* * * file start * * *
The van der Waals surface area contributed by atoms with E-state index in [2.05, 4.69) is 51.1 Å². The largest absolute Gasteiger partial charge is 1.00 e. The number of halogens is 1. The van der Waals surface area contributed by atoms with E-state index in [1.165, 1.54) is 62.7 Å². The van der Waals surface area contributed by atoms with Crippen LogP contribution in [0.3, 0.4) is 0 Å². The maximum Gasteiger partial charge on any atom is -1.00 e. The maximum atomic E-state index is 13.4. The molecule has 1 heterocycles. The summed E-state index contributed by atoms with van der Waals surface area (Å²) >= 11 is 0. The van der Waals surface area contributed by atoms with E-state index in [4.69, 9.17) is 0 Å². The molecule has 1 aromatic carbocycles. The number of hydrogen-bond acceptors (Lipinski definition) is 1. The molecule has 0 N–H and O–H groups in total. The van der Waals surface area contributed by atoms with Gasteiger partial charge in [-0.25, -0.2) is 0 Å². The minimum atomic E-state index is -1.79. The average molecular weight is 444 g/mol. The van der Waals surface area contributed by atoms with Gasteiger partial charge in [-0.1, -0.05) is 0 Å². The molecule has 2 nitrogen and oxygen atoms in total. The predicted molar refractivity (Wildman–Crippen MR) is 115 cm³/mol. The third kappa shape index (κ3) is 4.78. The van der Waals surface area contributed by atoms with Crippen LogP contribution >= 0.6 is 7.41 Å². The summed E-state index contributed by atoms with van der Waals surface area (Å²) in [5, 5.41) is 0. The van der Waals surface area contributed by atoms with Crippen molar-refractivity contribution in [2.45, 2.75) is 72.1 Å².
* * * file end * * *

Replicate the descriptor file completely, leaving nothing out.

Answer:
The van der Waals surface area contributed by atoms with E-state index in [2.05, 4.69) is 51.1 Å². The largest absolute Gasteiger partial charge is 1.00 e. The number of halogens is 1. The van der Waals surface area contributed by atoms with E-state index in [1.165, 1.54) is 62.7 Å². The van der Waals surface area contributed by atoms with Crippen LogP contribution in [0.3, 0.4) is 0 Å². The maximum Gasteiger partial charge on any atom is -1.00 e. The maximum atomic E-state index is 13.4. The molecule has 1 heterocycles. The summed E-state index contributed by atoms with van der Waals surface area (Å²) >= 11 is 0. The van der Waals surface area contributed by atoms with E-state index in [4.69, 9.17) is 0 Å². The molecule has 1 aromatic carbocycles. The number of hydrogen-bond acceptors (Lipinski definition) is 1. The molecule has 0 N–H and O–H groups in total. The van der Waals surface area contributed by atoms with Gasteiger partial charge in [-0.25, -0.2) is 0 Å². The minimum atomic E-state index is -1.79. The average molecular weight is 444 g/mol. The van der Waals surface area contributed by atoms with Gasteiger partial charge in [-0.1, -0.05) is 0 Å². The molecule has 2 nitrogen and oxygen atoms in total. The predicted molar refractivity (Wildman–Crippen MR) is 115 cm³/mol. The third kappa shape index (κ3) is 4.78. The van der Waals surface area contributed by atoms with Crippen LogP contribution >= 0.6 is 7.41 Å². The summed E-state index contributed by atoms with van der Waals surface area (Å²) in [5, 5.41) is 0. The van der Waals surface area contributed by atoms with Crippen molar-refractivity contribution in [2.45, 2.75) is 72.1 Å².